(PRWEB) November 30, 2015
Stress, anxiety, illness, infection or even a need for eyeglasses can sometimes cause headaches, but when should a parent worry about possible tumors?
Heather Spader, MD, a new pediatric neurosurgeon at Joe DiMaggio Children’s Hospital in Hollywood, Florida, said that while headaches in children are common, some signs might point to tumors.
“Bad headaches that don’t go away, that don’t have any other reason, even after you’ve seen the pediatrician and ruled out everything else — those are the headaches that we worry about,” says Spader, who joins the hospital’s Division of Pediatric Neurosurgery.
Such inexplicable headaches that worsen over time are among the symptoms of brain tumors. Other symptoms include: nausea, vomiting, unusual eye movements, blurred vision, balance problems, behavior changes, seizures, drowsiness or coma.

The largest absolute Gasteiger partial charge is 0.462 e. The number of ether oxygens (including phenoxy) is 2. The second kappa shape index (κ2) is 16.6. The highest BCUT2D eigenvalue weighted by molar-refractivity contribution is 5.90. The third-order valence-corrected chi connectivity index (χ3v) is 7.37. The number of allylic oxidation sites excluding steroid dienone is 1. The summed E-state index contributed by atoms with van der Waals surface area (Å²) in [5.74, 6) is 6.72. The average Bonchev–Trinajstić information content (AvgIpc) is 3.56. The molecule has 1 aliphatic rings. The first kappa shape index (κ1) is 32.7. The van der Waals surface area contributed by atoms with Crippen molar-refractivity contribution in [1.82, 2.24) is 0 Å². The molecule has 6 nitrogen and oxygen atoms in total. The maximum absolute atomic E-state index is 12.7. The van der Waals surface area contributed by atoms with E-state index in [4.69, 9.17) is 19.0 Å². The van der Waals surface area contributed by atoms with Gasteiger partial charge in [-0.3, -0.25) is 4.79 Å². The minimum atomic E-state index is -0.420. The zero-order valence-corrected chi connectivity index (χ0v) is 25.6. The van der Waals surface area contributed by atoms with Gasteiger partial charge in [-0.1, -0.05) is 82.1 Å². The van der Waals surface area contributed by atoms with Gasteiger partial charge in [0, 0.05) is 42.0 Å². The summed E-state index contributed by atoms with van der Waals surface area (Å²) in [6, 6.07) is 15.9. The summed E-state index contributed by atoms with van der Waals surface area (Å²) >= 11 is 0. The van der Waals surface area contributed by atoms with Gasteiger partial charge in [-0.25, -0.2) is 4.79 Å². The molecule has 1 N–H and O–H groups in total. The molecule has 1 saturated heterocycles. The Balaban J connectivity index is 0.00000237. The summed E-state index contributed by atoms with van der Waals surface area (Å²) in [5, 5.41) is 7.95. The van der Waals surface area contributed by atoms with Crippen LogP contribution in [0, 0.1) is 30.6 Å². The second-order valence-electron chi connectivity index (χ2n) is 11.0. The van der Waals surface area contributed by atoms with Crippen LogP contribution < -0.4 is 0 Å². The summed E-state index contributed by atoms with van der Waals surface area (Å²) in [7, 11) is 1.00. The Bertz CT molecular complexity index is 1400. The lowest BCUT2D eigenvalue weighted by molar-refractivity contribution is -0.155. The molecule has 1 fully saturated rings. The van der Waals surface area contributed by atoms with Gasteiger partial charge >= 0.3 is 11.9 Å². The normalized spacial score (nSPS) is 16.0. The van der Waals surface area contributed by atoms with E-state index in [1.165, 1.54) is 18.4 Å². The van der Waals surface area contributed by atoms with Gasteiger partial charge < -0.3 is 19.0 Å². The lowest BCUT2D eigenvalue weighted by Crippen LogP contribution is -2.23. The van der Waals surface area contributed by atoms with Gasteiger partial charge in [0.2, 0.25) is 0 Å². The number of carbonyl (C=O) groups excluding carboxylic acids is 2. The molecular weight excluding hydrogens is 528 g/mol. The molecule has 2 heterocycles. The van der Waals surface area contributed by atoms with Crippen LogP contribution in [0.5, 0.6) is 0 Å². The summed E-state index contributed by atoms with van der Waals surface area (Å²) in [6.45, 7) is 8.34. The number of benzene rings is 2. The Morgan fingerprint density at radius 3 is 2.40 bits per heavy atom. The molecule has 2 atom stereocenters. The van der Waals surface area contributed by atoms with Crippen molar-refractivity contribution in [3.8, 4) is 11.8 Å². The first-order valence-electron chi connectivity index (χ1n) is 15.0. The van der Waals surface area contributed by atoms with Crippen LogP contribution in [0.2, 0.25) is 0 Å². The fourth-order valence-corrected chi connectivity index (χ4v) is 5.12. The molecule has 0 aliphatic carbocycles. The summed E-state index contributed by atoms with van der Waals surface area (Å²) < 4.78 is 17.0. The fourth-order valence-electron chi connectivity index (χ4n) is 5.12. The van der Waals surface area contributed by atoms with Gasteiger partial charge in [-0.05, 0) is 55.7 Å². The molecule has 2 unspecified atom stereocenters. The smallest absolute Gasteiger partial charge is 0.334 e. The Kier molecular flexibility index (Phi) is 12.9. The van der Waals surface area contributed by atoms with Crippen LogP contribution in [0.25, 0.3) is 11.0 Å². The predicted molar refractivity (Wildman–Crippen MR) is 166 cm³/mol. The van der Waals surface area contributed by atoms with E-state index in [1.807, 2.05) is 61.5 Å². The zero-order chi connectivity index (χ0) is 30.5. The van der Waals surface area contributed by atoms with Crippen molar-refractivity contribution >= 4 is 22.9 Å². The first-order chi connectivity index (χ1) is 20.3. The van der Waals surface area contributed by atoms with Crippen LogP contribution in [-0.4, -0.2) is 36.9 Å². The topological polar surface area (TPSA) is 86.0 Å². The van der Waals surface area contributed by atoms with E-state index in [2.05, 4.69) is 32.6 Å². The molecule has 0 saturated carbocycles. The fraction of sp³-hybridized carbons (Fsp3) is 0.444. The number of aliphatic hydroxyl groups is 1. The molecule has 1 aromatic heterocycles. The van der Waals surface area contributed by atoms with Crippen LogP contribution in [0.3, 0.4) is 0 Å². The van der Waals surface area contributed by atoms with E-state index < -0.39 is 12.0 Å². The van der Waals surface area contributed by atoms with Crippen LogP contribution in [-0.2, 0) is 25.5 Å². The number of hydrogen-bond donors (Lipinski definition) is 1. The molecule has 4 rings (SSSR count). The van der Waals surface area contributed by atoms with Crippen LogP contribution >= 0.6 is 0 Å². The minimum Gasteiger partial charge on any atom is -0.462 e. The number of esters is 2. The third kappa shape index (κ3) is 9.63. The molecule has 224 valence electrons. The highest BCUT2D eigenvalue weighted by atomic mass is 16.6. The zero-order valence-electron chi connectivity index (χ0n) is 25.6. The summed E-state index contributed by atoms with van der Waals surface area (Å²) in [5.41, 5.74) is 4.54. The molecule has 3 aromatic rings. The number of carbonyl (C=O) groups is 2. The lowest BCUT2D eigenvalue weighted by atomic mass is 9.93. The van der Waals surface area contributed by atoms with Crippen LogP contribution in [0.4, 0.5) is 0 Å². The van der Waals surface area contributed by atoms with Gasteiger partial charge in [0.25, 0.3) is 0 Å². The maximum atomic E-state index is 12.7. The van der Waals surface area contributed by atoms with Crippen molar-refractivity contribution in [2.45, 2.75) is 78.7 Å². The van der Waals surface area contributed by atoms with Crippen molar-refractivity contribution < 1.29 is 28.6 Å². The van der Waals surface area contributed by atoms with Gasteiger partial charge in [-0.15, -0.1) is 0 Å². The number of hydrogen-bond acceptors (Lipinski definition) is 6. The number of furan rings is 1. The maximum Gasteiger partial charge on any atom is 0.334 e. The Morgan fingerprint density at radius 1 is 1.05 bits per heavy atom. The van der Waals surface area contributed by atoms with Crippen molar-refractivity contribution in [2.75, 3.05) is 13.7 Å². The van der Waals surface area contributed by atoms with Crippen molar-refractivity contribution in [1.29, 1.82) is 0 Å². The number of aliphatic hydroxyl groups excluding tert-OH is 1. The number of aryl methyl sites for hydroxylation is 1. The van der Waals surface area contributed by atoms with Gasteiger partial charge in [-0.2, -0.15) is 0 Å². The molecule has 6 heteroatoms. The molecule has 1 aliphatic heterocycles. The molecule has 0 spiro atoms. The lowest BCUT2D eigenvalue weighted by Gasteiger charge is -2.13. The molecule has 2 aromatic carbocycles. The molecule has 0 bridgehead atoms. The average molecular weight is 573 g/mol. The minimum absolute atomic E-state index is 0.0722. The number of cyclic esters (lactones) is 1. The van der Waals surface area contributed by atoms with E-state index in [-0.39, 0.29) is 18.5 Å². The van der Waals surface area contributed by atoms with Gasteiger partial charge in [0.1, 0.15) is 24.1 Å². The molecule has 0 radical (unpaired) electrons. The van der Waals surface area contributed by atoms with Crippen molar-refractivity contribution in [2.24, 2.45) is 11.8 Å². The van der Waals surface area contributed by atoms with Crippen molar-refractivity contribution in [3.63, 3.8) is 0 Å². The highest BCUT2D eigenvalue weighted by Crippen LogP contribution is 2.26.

“It’s also relatively unusual for kids to lose coordination in a sport or activity done before,” says Dr. Spader. But the key is: Check with your pediatrician, and rule out everything else first.
Dr. Spader, a board-eligible neurosurgeon, earned her medical degree in 2007 from Sanford School of Medicine at the University of South Dakota in Vermillion, South Dakota, where she graduated summa cum laude.
Dr. Spader then completed an internship in surgery in 2008, her residency in neurosurgery in 2013, and served as chief resident of neurosurgery in 2014 — all at Rhode Island Hospital through Brown University’s Warren Alpert Medical School, where she had also served as an instructor in Brain Sciences and a guest lecturer in Neuroanatomy.
She completed fellowship in pediatric neurosurgery in 2015 at Primary Children’s Hospital through the University of Utah in Salt Lake City, Utah.
To learn more about Joe DiMaggio Children’s Hospital’s Pediatric Neurosurgery